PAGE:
I wrote recently here that Google is likely to become one of our biggest paymasters in the future of the TV production industry, but this still sounds like crystal ball-gazing, or science fiction. Right now, most predictions for TV watching in the future, other than the licence funded BBC, are based on viewers paying a little – or a lot – for what they want to watch. And it looks like they want better than they’re getting just now.
When television viewers can choose what they want to view and when, they have less tolerance for low-budget, vapid TV wallpaper. Adam Curtis, maker of The Power Of Nightmares and Century of the Self, recently told C21 Media that the BBC iPlayer is one of the things changing the state of play for documentary production, because people can watch docs again and again, which means they can be “as complicated as you want.” This discerning viewing goes far beyond BBC iPlayer – any digital TV box with a recording facility gives viewers the same power of involvement and will be the kiss of death to patronising telly.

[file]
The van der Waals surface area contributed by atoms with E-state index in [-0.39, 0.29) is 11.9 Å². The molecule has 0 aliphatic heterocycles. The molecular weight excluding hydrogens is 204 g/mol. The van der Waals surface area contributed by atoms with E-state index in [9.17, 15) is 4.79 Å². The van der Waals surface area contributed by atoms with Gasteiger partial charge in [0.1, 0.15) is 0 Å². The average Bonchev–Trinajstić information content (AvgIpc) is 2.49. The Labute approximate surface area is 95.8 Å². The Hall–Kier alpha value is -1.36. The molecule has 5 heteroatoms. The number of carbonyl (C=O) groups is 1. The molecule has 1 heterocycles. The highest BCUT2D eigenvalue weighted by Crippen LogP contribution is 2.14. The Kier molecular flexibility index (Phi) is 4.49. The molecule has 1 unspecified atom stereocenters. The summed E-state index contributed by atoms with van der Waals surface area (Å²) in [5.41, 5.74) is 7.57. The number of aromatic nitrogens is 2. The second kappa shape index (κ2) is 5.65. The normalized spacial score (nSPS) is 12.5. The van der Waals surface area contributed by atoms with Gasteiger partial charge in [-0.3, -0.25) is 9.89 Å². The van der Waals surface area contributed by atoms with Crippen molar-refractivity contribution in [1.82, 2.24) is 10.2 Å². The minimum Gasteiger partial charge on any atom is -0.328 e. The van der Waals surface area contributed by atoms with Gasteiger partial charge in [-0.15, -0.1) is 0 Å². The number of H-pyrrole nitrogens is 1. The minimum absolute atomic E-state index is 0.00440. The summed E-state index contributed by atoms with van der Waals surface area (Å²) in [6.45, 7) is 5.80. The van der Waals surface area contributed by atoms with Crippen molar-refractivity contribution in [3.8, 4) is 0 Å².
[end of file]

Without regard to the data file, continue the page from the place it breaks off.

David Cuff is Virgin Media’s Commercial Director, and I recently heard him tell a room full of interactive TV producers that, “there is a flight towards quality. People are watching better quality programmes, for which they are prepared to pay”. But this isn’t just about affluent viewers getting the good stuff. We can still do the traditional thing and pay through our shopping bills by watching adverts, they’ll just be better targeted to each of us. Advertisers don’t really have a problem with smaller audiences if they can get a better focus on just the people they really want to reach.
Word of mouth is a term that is fundamental to the hiring culture of the production industry, which only succeeds in elevating the importance of one’s reputation. You may come highly recommended, but without having the reputation to match, your recommendations are practically worthless.